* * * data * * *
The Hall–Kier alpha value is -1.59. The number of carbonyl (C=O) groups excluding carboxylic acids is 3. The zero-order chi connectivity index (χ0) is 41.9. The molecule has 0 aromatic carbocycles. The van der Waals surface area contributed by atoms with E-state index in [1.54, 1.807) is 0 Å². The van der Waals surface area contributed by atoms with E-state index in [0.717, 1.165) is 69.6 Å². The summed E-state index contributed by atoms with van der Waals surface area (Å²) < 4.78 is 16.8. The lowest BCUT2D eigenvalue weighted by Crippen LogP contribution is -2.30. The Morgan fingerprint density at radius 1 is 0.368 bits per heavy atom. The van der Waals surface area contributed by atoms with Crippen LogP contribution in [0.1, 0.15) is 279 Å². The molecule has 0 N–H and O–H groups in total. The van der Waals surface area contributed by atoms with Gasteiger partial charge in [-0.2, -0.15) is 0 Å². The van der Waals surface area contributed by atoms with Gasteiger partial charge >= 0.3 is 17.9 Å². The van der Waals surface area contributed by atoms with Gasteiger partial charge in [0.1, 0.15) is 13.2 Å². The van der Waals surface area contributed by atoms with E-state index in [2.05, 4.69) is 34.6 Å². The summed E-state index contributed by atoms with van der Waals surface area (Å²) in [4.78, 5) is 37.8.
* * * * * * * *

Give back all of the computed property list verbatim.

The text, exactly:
The Hall–Kier alpha value is -1.59. The number of carbonyl (C=O) groups excluding carboxylic acids is 3. The zero-order chi connectivity index (χ0) is 41.9. The molecule has 0 aromatic carbocycles. The van der Waals surface area contributed by atoms with E-state index in [1.54, 1.807) is 0 Å². The van der Waals surface area contributed by atoms with E-state index in [0.717, 1.165) is 69.6 Å². The summed E-state index contributed by atoms with van der Waals surface area (Å²) < 4.78 is 16.8. The lowest BCUT2D eigenvalue weighted by Crippen LogP contribution is -2.30. The Morgan fingerprint density at radius 1 is 0.368 bits per heavy atom. The van der Waals surface area contributed by atoms with Crippen LogP contribution in [0.1, 0.15) is 279 Å². The molecule has 0 N–H and O–H groups in total. The van der Waals surface area contributed by atoms with Gasteiger partial charge in [-0.2, -0.15) is 0 Å². The van der Waals surface area contributed by atoms with Gasteiger partial charge >= 0.3 is 17.9 Å². The van der Waals surface area contributed by atoms with Gasteiger partial charge in [0.1, 0.15) is 13.2 Å². The van der Waals surface area contributed by atoms with E-state index in [2.05, 4.69) is 34.6 Å². The summed E-state index contributed by atoms with van der Waals surface area (Å²) in [4.78, 5) is 37.8.